We See Everything by William Sutcliffe
|We See Everything by William Sutcliffe|
|Reviewer: Jill Murphy|
|Summary: In an alternate near-future London, Lex lives in The Strip, cut off from the rest of the country. Alan is a drone operator watching him. Chilling, but beautifully told, this novel is both gripping and important.|
|Buy? Yes||Borrow? Yes|
|Pages: 272||Date: September 2017|
|External links: Author's website|
Lex lives in what used to be London. Today, it is a closed-off, bombed-out area known as The Strip. Nobody comes in and nobody can go out. Drones are a constant presence overhead, food is short and life is hard. But there's a girl he likes and she can make him forget almost anything. Alan spends all his time watching The Strip. His talent as a gamer got him the job of drone pilot. He hasn't bombed anyone yet but he's hyped up to do it, whatever his mother thinks. It's fighting terrorism, after all. Alan's observation target is a high-profile target - a man high up in the resistance organisation known as The Corps. Alan calls him #K622. But Lex calls him Dad.
Lex and Alan will never meet. But their lives will collide in devastating ways...
Wow. We See Everything was a powerful and chilling read. What Sutcliffe shows so well is the way in which living in conflict zones with poor or no governance affects every aspect of daily life. Resistance movements often overlap with organised crime - as we see when Lex's status as a Corps messenger allows him the privilege to supplant someone else's street corner when selling contraband cigarettes. Freedom fighter or terrorist? Does it matter when you are a child and you are living with a father whose stress from the threat of assassination by drone makes him an unpredictable and short-fused presence in your life? Lex is doing what we all try to do - make the best of things.
And what about the other side? What happens to a boy who is living in a society defined by the belief its violent response to dissent is patriotic and just? Alan's toxic masculinity - what is it? A fault in Alan? Or a fault in Alan's society? Or has gaming inured him to real-life violence? I didn't like Alan but I felt for him. Plagued by feelings of inadequacy, his job in the drone program gave him self worth for fleeting moments but made him behave in awful ways towards others just like those awful MRA activists today with their Pepe the Frog avatars. Jingoism does not create healthy young men.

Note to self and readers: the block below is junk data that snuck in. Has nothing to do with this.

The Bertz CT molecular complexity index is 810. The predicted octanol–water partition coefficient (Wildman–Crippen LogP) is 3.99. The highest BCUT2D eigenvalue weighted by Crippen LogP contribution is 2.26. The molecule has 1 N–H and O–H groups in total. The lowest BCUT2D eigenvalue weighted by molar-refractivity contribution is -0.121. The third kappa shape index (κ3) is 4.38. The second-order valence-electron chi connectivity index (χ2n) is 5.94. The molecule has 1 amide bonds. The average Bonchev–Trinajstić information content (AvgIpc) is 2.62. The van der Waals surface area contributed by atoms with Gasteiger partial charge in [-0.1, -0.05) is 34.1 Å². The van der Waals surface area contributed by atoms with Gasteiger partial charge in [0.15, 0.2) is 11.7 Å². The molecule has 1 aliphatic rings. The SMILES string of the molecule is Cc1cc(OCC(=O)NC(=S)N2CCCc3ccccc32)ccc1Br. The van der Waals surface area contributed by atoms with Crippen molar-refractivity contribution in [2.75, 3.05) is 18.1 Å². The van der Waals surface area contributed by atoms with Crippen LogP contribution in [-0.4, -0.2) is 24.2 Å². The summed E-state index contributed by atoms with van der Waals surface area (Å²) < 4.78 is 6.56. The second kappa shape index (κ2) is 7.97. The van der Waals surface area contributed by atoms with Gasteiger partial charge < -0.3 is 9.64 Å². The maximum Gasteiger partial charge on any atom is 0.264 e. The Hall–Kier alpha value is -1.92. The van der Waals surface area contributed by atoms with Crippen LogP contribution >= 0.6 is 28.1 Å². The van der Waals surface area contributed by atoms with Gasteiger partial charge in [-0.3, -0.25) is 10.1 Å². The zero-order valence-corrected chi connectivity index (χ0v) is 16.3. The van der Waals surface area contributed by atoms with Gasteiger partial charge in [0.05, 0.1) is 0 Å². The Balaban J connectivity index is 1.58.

The most obvious comparison is that Sutcliffe's Strip is a cipher for the Gaza Strip and the control exerted over it by the Israeli authorities. I believe the author visited the OPT while researching this book. And it will give pause for thought on that thorny topic for all readers, whatever their preconceptions. But it also makes me think about what it must have been like living in Belfast during the Troubles. Or about the consequences of Western interventions in the MENA region, which have left vast swathes of territory effectively ungoverned and therefore created similar dangerous environments for young people to grow up in. Surely we can find better solutions?
We See Everything is as beautifully written as it is chilling. The main characters are all searching for meaning and love and beauty in the most terrible of circumstances. And, amid the horror and the tragedy, they do manage to find them, if only for brief whiles. I think we have to cling to that, don't you?
Recommended for all thoughtful, serious readers.
The Bombs That Brought Us Together by Brian Conaghan is another powerful story about what it means to be a young person in a war zone.
You can read more book reviews or buy We See Everything by William Sutcliffe at Amazon.co.uk
You can read more book reviews or buy We See Everything by William Sutcliffe at Amazon.com.
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